To run a riding establishment (where horses or ponies are hired out for riding or used for riding instruction) in England, Scotland or Wales, you need a licence from the council.
Applicants must be over 18 years of age. In England and Wales they must have not been disqualified:
- from keeping a riding establishment
- from keeping a pet shop under the Pet Animals Act 1951
- from having custody of animals under the Protection of Animals (Amendment) Act 1954
- from keeping boarding establishments for animals under the Animal Boarding Establishments Act 1963
- under the Animal Welfare Act 2006 from keeping or owning animals, being able to influence how animals are kept, dealing animals or transporting or being involved in the transporting of animals
- from owning, keeping dealing or transporting animals under the Animal Health and Welfare (Scotland) Act 2006
Applicants must pay any required fee and comply with any conditions attached to a licence.
View a summary of the regulation relating to this licence on http://www.legislation.gov.uk/
Application evaluation process
Before deciding an application the council must consider a report from a veterinary surgeon or practitioner detailing whether the premises are suitable for a riding establishment and detailing the conditions of the premises and any horses.
The council will also take into account whether the applicant is suitable and qualified to hold a licence. They must also be satisfied of the following:
- That consideration will be given to the condition of the horses and that they will be maintained in good health, kept physically fit and where the horse is to be ridden or used during riding instruction, be suitable for that purpose.
- That the animals feet will be trimmed properly and that shoes are fitted properly and are in good condition.
- That there will be suitable accommodation for the horses.
- That for horses maintained on grass there is suitable pasture, shelter and water and that supplementary feed will be provided as and when needed.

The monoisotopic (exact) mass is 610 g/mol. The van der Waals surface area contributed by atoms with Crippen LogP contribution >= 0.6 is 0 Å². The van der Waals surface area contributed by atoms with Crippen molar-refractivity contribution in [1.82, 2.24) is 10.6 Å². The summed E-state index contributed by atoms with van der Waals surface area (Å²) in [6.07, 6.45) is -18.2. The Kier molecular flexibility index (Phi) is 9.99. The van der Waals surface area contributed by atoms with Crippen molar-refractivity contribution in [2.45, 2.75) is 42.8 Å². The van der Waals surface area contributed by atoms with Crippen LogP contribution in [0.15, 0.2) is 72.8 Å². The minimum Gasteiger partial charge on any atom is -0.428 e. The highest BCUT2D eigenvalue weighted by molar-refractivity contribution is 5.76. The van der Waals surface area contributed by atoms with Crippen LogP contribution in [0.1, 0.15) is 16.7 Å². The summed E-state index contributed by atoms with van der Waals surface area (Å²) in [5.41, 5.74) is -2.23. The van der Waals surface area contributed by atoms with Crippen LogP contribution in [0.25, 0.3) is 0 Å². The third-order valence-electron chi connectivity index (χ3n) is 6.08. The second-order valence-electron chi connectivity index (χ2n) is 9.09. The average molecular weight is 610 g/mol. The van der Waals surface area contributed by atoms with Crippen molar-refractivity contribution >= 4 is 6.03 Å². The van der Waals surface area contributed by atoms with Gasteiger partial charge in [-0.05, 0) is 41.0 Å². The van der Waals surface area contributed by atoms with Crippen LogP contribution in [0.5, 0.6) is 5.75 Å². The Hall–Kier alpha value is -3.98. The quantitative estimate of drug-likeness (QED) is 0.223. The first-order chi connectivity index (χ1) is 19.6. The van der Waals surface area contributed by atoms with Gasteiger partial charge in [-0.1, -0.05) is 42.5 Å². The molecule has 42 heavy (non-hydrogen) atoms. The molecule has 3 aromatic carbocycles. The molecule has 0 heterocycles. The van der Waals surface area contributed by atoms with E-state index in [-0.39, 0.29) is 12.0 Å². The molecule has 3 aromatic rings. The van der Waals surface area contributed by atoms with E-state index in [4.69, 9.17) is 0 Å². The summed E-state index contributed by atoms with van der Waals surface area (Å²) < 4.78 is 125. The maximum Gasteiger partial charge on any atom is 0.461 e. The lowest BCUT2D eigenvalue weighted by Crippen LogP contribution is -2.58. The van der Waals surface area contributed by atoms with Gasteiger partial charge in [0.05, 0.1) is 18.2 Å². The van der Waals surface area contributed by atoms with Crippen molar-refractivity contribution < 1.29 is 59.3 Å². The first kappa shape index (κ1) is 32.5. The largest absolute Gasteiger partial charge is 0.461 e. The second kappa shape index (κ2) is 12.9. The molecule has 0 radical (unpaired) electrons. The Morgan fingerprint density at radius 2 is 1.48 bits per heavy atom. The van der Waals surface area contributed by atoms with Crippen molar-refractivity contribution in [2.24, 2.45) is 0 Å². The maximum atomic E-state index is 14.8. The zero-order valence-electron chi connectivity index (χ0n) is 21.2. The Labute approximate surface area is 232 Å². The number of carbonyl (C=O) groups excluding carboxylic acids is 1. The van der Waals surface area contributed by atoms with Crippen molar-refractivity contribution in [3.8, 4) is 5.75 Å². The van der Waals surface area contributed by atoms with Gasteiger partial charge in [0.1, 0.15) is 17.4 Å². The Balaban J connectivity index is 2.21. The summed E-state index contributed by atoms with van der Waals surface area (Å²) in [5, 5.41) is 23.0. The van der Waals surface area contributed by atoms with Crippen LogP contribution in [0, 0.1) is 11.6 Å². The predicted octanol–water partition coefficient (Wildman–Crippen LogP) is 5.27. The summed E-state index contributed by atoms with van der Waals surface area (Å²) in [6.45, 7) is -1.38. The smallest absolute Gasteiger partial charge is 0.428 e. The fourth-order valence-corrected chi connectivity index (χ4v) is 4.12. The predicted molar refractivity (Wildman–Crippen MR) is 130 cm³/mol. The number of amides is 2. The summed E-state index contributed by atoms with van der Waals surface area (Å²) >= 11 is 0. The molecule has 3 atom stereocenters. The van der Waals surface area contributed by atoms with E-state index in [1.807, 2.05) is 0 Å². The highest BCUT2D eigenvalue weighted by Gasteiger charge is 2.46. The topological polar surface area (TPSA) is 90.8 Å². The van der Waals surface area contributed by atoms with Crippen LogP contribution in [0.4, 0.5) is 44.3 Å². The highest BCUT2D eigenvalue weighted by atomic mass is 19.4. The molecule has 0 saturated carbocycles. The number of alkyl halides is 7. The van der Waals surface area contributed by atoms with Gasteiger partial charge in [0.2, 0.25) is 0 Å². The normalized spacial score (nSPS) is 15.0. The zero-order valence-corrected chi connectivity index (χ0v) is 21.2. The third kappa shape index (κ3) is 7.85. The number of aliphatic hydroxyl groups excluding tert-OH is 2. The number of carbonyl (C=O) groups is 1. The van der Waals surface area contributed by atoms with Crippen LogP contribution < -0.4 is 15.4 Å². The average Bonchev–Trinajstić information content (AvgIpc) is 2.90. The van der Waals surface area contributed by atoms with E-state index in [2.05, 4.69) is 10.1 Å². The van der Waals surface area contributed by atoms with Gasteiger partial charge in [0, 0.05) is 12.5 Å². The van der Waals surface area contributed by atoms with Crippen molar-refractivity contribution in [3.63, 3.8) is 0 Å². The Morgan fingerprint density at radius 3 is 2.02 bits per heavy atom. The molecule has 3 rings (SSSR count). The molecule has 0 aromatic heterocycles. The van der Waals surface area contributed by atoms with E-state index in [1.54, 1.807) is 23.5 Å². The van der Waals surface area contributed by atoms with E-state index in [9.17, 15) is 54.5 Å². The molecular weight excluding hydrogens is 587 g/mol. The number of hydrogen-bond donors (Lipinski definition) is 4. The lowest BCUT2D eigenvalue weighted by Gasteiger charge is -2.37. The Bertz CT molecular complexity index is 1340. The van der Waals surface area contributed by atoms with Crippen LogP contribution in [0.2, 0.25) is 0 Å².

- That horses will be provided with suitable food, drink and bedding materials and will be exercised, groomed, rested and visited at suitable intervals.
- That precautions will be taken to reduce the spread of contagious or infectious diseases and that veterinary first aid equipment and medicines will be provided and maintained.
- That appropriate procedures are in place to protect and remove the horses in the case of a fire and that as part of this the name, address and telephone number of the licence holder is displayed outside the premises and fire instructions are displayed.
- That storage facilities for forage, bedding, stable equipment and saddlery are provided.
In addition to any other conditions a riding establishment licence must be subject to the following conditions:
- That any horse inspected by an authorised officer and found to need veterinary attention will not be returned to work until the licence holder has obtained a veterinary certificate confirming the horse is fit for work.
- That a horse will not be let out for hire or for use in instruction without the supervision of a responsible person aged 16 years or older, unless the licence holder is satisfied the rider doesn't require supervision.
- That the business will not be left in the charge of someone under 16 years of age.
- That the licence holder holds indemnity insurance.
- That the licence holder keeps a register of all horses in their possession that are three years old or younger and that the register is available for inspection at all reasonable times.
What happens if your application is not processed by the council within the timescale stated?
Tacit consent applies which means that you will be able to act as though your application is granted if you have not heard from the council by the end of the target completion period.
Apply online at Business Link
Apply for a licence to operate a riding establishment.
Tell us about a change to your existing riding establishment licence.
Apply by post
Please complete and return to the licensing team.
Failed application redress
Any person who disagrees the refusal to be granted a licence may appeal to the local magistrates' court.
Licence holder redress
Please contact us in the first instance.
A licence holder who wishes to appeal against a condition can appeal to a local magistrates' court.
We would always advise that in the event of a complaint the first contact is made with the trader by you - preferably in the form a letter (with proof of delivery). If that has not worked, if you are located in the UK, Consumer Direct will give you advice. From outside the UK contact the UK European Consumer Centre.
For more information and advise, please contact us.